We all know how difficult it can be properly heating your home during those colder months without incurring jaw-dropping heating bills. Should you decide to look to a zoned heating system, you could have more control over where you need heat to be directed within your home. This will save you energy within your house, thus reducing your carbon footprint and lessening the money you will have to pay for your utility bills.
What is a zoned heating system?
The typical home’s heating system will regulate the temperature of an entire house as whole, meaning heat can be wasted in rooms that are not being occupied. A zoned heating system, however, will allow you to control the temperature of specific zones or rooms within your home. The settings for these systems can be customised in whatever way you see fit, including: personal heat preferences, environmental conditions and room usage. Therefore, these systems help the heating far more efficiently by providing heat only when and where it is needed.
Some benefits of a zoned heating system are that individually zoning rooms means that more popular spaces in your home and areas that are more vulnerable to the cold (rooms with draughts for instance) can be heated more to combat this susceptibility. Programmable thermostats can also be useful for cutting the heating of your home when nobody is likely to be in, but heating it just in time for when they return so you do not lose comfort.
The principles of a zoned heating system will treat the ground floor of your home as one zone and the upstairs as another. This will cause heat to be directed to the base of your home during the daylight hours and will heat the upstairs at night, due to this being the times when these spaces will be most in use. This does not, however, mean you will have to heat every room in each zone. You can programme the system to ignore rooms within zones that simply aren’t used as much – like guest bedrooms for example.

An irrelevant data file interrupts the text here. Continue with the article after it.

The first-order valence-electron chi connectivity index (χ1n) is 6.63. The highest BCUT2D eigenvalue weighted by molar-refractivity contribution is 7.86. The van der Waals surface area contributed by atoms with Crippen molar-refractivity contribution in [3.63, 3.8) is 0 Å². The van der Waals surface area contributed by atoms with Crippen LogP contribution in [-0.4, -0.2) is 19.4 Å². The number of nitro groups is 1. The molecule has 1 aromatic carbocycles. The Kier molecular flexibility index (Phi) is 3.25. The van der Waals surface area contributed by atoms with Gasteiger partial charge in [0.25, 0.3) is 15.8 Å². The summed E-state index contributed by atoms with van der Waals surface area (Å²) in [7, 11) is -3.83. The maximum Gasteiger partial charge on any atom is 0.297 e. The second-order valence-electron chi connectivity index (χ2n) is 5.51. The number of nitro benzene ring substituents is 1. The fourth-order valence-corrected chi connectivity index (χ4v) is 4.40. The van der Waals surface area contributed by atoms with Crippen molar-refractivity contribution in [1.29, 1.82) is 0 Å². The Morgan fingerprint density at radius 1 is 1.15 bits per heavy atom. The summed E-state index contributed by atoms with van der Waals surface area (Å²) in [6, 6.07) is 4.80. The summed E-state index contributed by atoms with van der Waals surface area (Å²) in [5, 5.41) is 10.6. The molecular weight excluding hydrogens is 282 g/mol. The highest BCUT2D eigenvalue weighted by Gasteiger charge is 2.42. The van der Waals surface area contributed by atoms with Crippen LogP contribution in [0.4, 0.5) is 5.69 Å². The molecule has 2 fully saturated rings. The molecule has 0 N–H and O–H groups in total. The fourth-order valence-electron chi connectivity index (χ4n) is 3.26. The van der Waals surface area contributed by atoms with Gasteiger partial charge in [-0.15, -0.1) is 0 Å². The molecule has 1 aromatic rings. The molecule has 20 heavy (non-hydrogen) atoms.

Installing a zoned heating system: Stuart Turner pumps
A zoned heating system requires zone valves, these are responsible for controlling the flow of water in your hydronic heating system. The technology within these valves allow the flow of water within them to be controlled by the thermostat within your home. To make use of this heating system you will need to have an up-to-date pump system. At Pump Sales Direct, we would recommend fitting Stuart Turner pumps for an energy efficient water supply.
Setting up zoned heating systems in your home will probably take a professional touch as it is not your typical DIY project. It is quite a complex process that involves a number of jobs, such as: wiring in the thermostat, hooking them to the pumping systems and cutting into hydronic lines/ductwork to install the zone valves needed. All of these processes are not recommended for a layman and therefore we would advise seeking professional consultation before starting this project.
If you’re interested in a zoned heating system project, get in touch using our contact form and find out how we can help you.